A course on keeping characters consistent



  • So as I've been working on multiple scenarios between two characters, I find myself struggling to keep them as consistent as I want (even though it isn't my first time). I would LOVE a course showing Will, Jake, and Lee's process working to maintain consistency of character. Does this resonate with anyone else?



  • Yes! This would be awesome :D



  • Agreed that's the hardest part is making those characters look right from different angles. Any tips, tricks, or processes on that would be very useful. I'd also like to learn a good digital water color work flow and about getting images ready for print, converting to CMYK, print sizes, bleeds and that sort of thing. Also how to deal with art directors when you get your first job.



  • @Will-Terry @Jake-Parker @Lee-White I resonate with this :)



  • A trick to keeping characters consistent is to really break down the character into simple shapes first (just circles and cylinders and squares) then practice drawing these shapes in different angles and perspective. I highly recommend drawing a turn-around for your character before you begin any project, it'll save you a looot of headache in the long run :)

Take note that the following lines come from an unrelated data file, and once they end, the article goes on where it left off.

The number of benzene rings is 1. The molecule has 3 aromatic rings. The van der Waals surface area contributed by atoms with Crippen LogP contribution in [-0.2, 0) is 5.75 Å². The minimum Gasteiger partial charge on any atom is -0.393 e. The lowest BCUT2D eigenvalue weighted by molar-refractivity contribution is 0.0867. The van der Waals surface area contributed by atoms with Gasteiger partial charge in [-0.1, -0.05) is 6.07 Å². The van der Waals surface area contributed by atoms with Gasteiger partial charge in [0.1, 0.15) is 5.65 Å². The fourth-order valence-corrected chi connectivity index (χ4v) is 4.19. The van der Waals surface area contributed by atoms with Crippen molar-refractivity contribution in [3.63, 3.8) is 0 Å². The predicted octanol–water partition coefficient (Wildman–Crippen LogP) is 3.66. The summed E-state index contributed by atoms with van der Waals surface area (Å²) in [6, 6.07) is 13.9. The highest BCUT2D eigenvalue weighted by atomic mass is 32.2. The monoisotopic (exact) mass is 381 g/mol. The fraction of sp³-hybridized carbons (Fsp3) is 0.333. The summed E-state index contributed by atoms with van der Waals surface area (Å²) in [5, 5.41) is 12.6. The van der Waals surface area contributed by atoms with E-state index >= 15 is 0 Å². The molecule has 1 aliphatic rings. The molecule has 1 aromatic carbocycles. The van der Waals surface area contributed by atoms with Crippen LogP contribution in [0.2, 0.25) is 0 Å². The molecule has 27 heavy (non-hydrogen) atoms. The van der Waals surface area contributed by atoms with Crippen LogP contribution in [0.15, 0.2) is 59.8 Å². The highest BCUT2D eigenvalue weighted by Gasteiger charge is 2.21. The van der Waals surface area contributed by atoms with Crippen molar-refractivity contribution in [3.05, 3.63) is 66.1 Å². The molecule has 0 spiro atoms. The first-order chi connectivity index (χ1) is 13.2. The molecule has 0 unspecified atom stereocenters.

Here are some examples of a turn-around. Notice how the artist utilize lines in the background to make sure everything is in place. Would recommend drawing a front face pose first and then drawing lines across the background to mark where essential features are, then continue with other poses.

    Meg ruff turn arounds247.jpg
    f269ea68a2b83ce3368e2ce87ac4eb68.jpg



  • @Timbdsf If you're subscribed to SVS or have bought the Children's book Class we have a section that covers consistency of character. But - we're talking with an artist/sculptor who has worked in film and games who will teach how to easily create a maquette of your character(s) so that you can draw from that 3d model from any angle... I can't wait for this one!



  • @Will-Terry sounds like a good one, I'll be looking for that one.